1. Nurture your desire.

It’s easy to lose focus of our end-goal, especially when something unexpected is thrown our way. Despite any obstacles, it’s important to keep your desire alive and well. If you’re spending your time criticizing yourself, try to re-frame the situation and channel your energy into something positive that will move you forward.

If you find yourself losing enthusiasm, do something to rekindle your desire. Sometimes something as simple as reviewing your goals on a regular basis is enough to spark a renewed sense of interest.

2. Take time for yourself.

I’m the worst at this, but at the height of my morning sickness I tried really hard to embrace the idea of kicking back with my feet up and indulging in something relaxing. I did a lot of reading, plowing through several Stephen King books that I never usually have time for. Now that I’m back in “work” mode, I appreciate the time I had to read for pleasure.

We will always have the valleys and peaks in our lives, and although we want to be on top, it’s important to take the time when you are stuck in the valley to relax, rejuvenate, and strategize your next move. It will only make your journey back to the top more successful.

3. Re-evaluate your goals.

Halfway through my summer of disappointment and after a lot of denial, I finally realized my list of goals weren’t going to materialize. They were unrealistic for me at that moment. It’s difficult to admit to yourself that you can’t do something.

When I was ready to embrace the reality of the situation, I sat down and listed what I knew I could handle. I reminded myself that something was better than nothing as long as I was doing my best. Then, I added a little bit more to the list to challenge myself but at the same time make it manageable.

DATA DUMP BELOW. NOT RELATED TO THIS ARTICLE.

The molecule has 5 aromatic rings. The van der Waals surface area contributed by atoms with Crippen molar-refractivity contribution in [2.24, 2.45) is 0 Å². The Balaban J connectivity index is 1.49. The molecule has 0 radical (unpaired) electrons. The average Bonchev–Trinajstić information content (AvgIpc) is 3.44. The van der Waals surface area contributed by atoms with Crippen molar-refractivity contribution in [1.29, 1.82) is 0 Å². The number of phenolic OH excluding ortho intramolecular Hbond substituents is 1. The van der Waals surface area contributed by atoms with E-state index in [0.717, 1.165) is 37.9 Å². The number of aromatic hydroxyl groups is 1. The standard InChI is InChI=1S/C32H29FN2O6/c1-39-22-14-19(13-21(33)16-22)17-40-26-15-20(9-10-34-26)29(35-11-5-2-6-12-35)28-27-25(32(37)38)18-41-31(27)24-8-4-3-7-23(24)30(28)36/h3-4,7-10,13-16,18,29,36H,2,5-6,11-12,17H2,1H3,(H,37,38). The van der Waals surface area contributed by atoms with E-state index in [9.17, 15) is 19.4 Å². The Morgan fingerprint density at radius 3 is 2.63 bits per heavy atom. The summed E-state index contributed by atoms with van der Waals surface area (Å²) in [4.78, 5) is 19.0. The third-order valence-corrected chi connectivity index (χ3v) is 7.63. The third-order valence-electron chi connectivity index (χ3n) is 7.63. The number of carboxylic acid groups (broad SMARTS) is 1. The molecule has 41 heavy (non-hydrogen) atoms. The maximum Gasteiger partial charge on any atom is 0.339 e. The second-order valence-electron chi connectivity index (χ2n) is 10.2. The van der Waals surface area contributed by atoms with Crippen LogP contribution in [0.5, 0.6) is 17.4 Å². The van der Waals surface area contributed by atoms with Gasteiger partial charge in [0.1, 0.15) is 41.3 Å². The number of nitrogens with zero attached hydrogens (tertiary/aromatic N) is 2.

4. Chunking.

As a teacher I love to teach my students the concept of chunking. When confronted with a large task or assignment, an effective strategy is to “chunk” the assignment, doing a little bit at a time. This will increase your chances of successfully completing the task and also doing a good job at it.

Prior to my disappointing summer, I was writing 1,500 words a day. I had hoped to write 2,500 words a day. Today, I don’t have time for either of those goals and settled for a manageable 500.

As I find myself able to handle more, I know I can always move up or down in my personal quota, but for right now my “chunks” are a realistic measure of something I can reasonably accomplish. While challenging yourself is never a bad idea, you shouldn’t set yourself up to fail.

5. Log your efforts.

One way to help yourself see the “big picture” is to keep track of what you do. I have a small journal where I log my effort each day on a particular project. By the end of the month I can see on paper what I’ve accomplished and it serves as a reminder that I am moving forward even when it feels like I’m not.

6. Celebrate.

Taking the time to celebrate means you are taking care of yourself. You are the most important vehicle in accomplishing your goals and as such you should treat yourself with love and respect. When you’re making progress, big or small, never forget to take the time to celebrate your efforts.

At the end of the day you must be your biggest fan. Put one foot in front of the other and keep walking forward, but don’t forget to pause and celebrate the small victories throughout the journey.

Woman looking into the distance image via Shutterstock

About Teresa Shimogawa

Teresa Shimogawa is a human being trying to do good things in the world. She is a teacher, storyteller, and currently studying to be a Shin Buddhist minister’s assistant. She writes at